[ntp:questions] Red Hat vote for chrony
unruh at invalid.ca
Mon Dec 8 17:19:52 UTC 2014
On 2014-12-08, Charles Swiger <cswiger at mac.com> wrote:
> On Dec 7, 2014, at 7:19 PM, William Unruh <unruh at invalid.ca> wrote:
>>> I suspect most people are a bit more likely to use air conditioning to control ambient
>>> temperature changes then they are to desolder and swap out their crystals in the
>>> hopes of obtaining more precise timekeeping....
>> Actually air conditioning is largely irrelevant because it is not
>> ambient air temperature changes that are most important, but temp
>> changes inside the case caused by differing loads on the system.
> Data point: for a normal desktop machine I have at home, which has a
> 95W TDP i5 CPU and a 145W 970 GPU, I can see a ~12C temperature change
> on the motherboard temp sensor between idle and full load on both as the
> total system draw goes from ~90 W to ~350 W, if I don't use air-conditioning.
> With air-conditioning on, the temperature change shrinks to about 5C,
> which reduces the thermal wandering of the XO by a factor of 2. That
> seems to be a worthwhile improvement, not "largely irrelevant".
I find that very stange. Does the temperature in the room really
oscillate by 5 degrees if you run your machine? (Ie, you ascribe 5C of
the temp change to the room).
> Furthermore, most of the systems I deal with at work are either 1U or
> blades in datacenter racks with the raised floor forming a plenum to
> deliver temperature-controlled air to each rack, hot and cold isle design, etc.
> I can't observe even a 1C change in temp just by running an individual machine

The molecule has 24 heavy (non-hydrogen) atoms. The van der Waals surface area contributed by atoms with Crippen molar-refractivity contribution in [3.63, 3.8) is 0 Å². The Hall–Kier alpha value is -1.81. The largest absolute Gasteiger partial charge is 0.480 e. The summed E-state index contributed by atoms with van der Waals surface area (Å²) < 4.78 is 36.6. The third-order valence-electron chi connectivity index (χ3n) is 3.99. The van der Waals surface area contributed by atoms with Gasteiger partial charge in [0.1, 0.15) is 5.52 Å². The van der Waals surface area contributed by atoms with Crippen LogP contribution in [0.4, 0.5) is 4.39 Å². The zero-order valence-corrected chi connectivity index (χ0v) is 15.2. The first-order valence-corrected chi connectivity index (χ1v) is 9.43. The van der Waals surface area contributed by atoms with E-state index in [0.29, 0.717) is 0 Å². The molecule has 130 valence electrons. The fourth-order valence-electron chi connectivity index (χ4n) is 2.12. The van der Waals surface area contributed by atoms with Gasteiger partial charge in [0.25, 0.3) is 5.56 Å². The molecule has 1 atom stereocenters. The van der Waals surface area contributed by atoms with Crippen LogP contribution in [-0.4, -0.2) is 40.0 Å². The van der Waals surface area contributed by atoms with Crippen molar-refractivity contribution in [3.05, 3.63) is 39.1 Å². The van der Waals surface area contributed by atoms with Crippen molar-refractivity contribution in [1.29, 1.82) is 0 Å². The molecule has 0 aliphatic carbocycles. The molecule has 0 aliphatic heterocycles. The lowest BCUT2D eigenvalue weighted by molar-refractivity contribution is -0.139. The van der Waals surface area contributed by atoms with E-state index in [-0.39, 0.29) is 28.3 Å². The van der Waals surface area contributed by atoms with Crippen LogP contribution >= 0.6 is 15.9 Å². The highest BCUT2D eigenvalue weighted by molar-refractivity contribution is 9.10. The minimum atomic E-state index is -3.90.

> or VM at peak load. Even firing off something which causes a load spike for
> an hour or two across all of the systems or VMs in a particular rack only
> causes a 2-3C change.
And those blades may well have much better internal cooling.
> In practice, that limits thermal wandering due to load from 10-20 PPM to
> around ~2 PPM.
>> One of my collegues debvised a script whose sole purpose was to stress
>> the cpus so he could use the air coming out to dry his socks.
>> Ie, cpu load drives temp change which produces time shifts.
> Yes. That matters the most for freestanding machines which are not kept
> in air-conditioning. It matters very little for machines in a data center,
> because the ambient thermals there are controlled fairly precisely.
>> And it is there that chrony tends to be better at keeping track of the
>> rate changes.
> That's the claim chrony makes, yes.
Actually no, I do not think I have read chronyd making that claim. I
have made that claim for chrony to try to explain the much better stats
that chrony is measured to have. The stats are not a claim, they are
measurements. The explanation is a claim.
Chrony IS much faster at accounting for fluctuation in the rate or the
offset. That I have also measured.
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